In the third bowl, add the cocoa powder mixture and the Chocolate Espresso and Vanilla Buttercream fragrances. Because vanilla scented fragrances can cause products to turn brown, I added to this mixture instead of the white mixture. Mix together using your gloved hands (use a new pair of gloves to keep from contaminating the brown bubble bath mixture with the pink). Test to see if the mixture is the right consistency. 

Pour all three colors of bubble bath mixture into one large bowl. Very lightly mix them together using your gloved hands; you don’t want them to be completely mixed together. 

Pack an ice cream scoop or small cookie scoop with the mixture, pressing down hard. Place each scoop on a lined tray.

1453350687760-834

***I know, I know. The above photo is completely the wrong color to be Neapolitan scoops. Simple explanation for that: I was actually making three different batches at once (Wild Blackberry, Neapolitan, and Frosted Cranberry), and I completely to take the requisite photo until the last batch. Which obviously wasn’t Neapolitan. 

20160120_160202

Allow them to air dry for at least 24 – 48 hours before using. 

IMG_6286 (2)

DIY Neapolitan Bubble Bath Scoops

Ingredients

  • 1/2 cup baking soda
  • 1/2 cup Lathanol LAL Powder - aka SLSa
  • 2 Tablespoons + 2 teaspoons Cornstarch
  • 2 Tablespoons + 2 teaspoons Bubble Bar Hardener (a.k.a. Cream of Tartar)
  • 3 Tablespoons + 2 teaspoons Vegetable Glycerin*
  • 3 teaspoons Castor Oil
  • 1.5 mL Strawberry Kiwi Fragrance Oil
  • 1 mL Chocolate Espresso Fragrance Oil
  • 1 mL Vanilla Buttercream Fragrance Oil
  • 1/4 teaspoon pink colorant
  • 1/2 teaspoon Vegetable Glycerin
  • 1/2 teaspoon cocoa powder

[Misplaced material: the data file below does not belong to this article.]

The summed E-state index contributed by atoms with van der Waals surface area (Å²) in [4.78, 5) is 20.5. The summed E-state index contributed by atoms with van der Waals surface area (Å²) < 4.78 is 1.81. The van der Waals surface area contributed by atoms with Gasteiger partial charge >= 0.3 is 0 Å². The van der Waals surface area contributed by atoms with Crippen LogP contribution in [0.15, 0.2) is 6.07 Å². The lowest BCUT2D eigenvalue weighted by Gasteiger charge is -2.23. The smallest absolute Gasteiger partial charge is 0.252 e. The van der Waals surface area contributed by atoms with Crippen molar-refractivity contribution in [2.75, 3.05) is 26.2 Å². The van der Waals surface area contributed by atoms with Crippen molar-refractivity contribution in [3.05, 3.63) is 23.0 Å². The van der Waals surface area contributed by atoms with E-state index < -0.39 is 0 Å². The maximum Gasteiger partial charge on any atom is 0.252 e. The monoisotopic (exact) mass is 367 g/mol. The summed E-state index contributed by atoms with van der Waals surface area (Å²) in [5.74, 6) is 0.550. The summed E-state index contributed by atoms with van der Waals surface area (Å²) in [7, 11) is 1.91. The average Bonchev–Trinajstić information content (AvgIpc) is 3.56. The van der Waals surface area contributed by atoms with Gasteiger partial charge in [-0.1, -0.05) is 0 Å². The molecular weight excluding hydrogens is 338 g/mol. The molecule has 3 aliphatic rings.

• 1 teaspoon Vegetable Glycerin
  • Small ice cream scoop
  • *There's a chance you might use more than what is listed.

Instructions

  1. In a large bowl, combine the dry ingredients (baking soda, SLSa, cornstarch, and bubble bar hardener. Stir together with a whisk or fork.
  2. Add the vegetable glycerin and castor oil. Mix together using your gloved hands.
  3. Separate into three different bowls.
  4. In a small cup, mix together pink colorant and vegetable glycerin. Set aside.
  5. In a different small cup, mix together cocoa powder and vegetable glycerin. Set aside.
  6. Add pink colorant and strawberry kiwi body safe fragrance to one bowl. Mix using your gloved hands. Test it for the right consistency.
  7. In another bowl, add the cocoa powder colorant and chocolate espresso and vanilla buttercream fragrances. Mix using your hands (with clean gloves). Test for the right consistency.
  8. Pour the three different colors of bubble bar mixture together into a bowl. Lightly mix together.
  9. Use a small ice cream scoop or a cookie scoop to scoop the mixture up. Pack tightly into the scoop. Place on a lined tray/pan.
  10. Allow to harden for at least 24 - 48 hours before using.
Schema/Recipe SEO Data Markup by Zip Recipes Plugin
http://thecountrychickblog.com/2016/02/diy-neapolitan-bubble-bath-bars-um-scoops/